The Chinese and Vietnamese Migrating Music

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The Chinese And Vietnamese Migrating Music

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Whether it be forced or voluntary, music has made its way to various parts of the world due to migration. In Soundscapes, author Kay Kaufman Shelemay discusses the migration of many, including that of the Chinese and Vietnamese. The Chinese migration was mainly voluntary. It started around 1850 due to an attraction to the United States’ California Gold Rush and transcontinental railroad. However, in the mid-nineteenth-century, there were negative factors that encouraged others to migrate. Many migrants borrowed money to travel to the New world. After arriving, they dealt with discrimination and exclusionary laws, and the situation did not get better until the enactment of the Refugee Relief Acts in the 1960s. The Vietnamese migration was forced due to fear and suffering. The French had control of the whole country by the 1880s and impacted the Vietnamese religiously, politically, economically, and culturally. Ho Chi Minh’s declaration of independence and consecutive fighting resulted in defeating the French and a divided Vietnam in 1954. The communist North was controlled by Minh and the South was led by Ngo Dinh Diem (French-supported). The conflict between the two led to the Vietnam War and U.S. involvement in 1961 under President Kennedy. It was not until 1973 that the U.S. involvement mainly came to an end. In April 1975, Saigon fell resulting in the South Vietnamese seeking refuge in the U.S., as well as Paris. Some refugees ended up in the Philippine and other Southeast Asian refugee camps. North and South Vietnam were eventually reunited.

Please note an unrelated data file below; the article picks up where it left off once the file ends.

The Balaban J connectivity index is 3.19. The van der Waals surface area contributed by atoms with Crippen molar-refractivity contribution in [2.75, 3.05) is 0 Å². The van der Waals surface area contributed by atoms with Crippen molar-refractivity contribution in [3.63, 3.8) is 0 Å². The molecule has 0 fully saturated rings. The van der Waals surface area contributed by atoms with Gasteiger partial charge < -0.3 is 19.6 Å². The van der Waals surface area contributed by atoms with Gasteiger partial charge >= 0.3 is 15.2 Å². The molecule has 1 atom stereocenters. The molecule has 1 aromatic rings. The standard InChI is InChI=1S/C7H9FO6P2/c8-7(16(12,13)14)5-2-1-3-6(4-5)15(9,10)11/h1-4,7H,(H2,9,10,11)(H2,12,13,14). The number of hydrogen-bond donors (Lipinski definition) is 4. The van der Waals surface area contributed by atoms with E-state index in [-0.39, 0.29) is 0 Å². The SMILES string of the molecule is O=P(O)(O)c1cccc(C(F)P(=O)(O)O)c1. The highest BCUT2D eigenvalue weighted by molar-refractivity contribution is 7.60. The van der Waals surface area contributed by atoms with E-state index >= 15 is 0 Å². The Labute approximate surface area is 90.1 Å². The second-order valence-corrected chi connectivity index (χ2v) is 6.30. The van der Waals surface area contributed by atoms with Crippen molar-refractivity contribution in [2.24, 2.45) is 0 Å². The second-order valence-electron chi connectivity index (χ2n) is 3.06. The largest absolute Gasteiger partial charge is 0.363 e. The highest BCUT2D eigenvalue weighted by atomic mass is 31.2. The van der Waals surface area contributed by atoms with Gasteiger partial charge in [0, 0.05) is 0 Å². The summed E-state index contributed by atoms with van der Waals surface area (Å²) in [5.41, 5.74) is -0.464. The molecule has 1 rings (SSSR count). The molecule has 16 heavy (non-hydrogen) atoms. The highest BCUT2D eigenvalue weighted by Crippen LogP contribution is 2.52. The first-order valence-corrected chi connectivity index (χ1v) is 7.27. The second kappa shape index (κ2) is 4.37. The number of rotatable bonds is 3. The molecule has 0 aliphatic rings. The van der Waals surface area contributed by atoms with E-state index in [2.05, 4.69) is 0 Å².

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Many Chinese Immigrants thought themselves to be temporary sojourners and wanted to maintain traditions from their homelands. Many of them did not return home and as of the 1960s, most have settled in North America. A traditional southeastern Chinese genre is muyu or muk’yu in Cantonese. Muyu texts are about everyday life and its concerns. They are transmitted both orally and written and can be sung by men or women. Muyu songs are divided depending on their story lines. Written Muyu have a fixed form with seven syllables per line and are frequently rhymed, though when sung, vocables are often added. There is typically a syllabic text setting, but ornaments may be added to have a melismatic setting. At the end of a line of text, a muyu may have three linguistic tones, but the main divisions of the song end on the same low pitch and then by a glissando due to Chinese being a tonal language.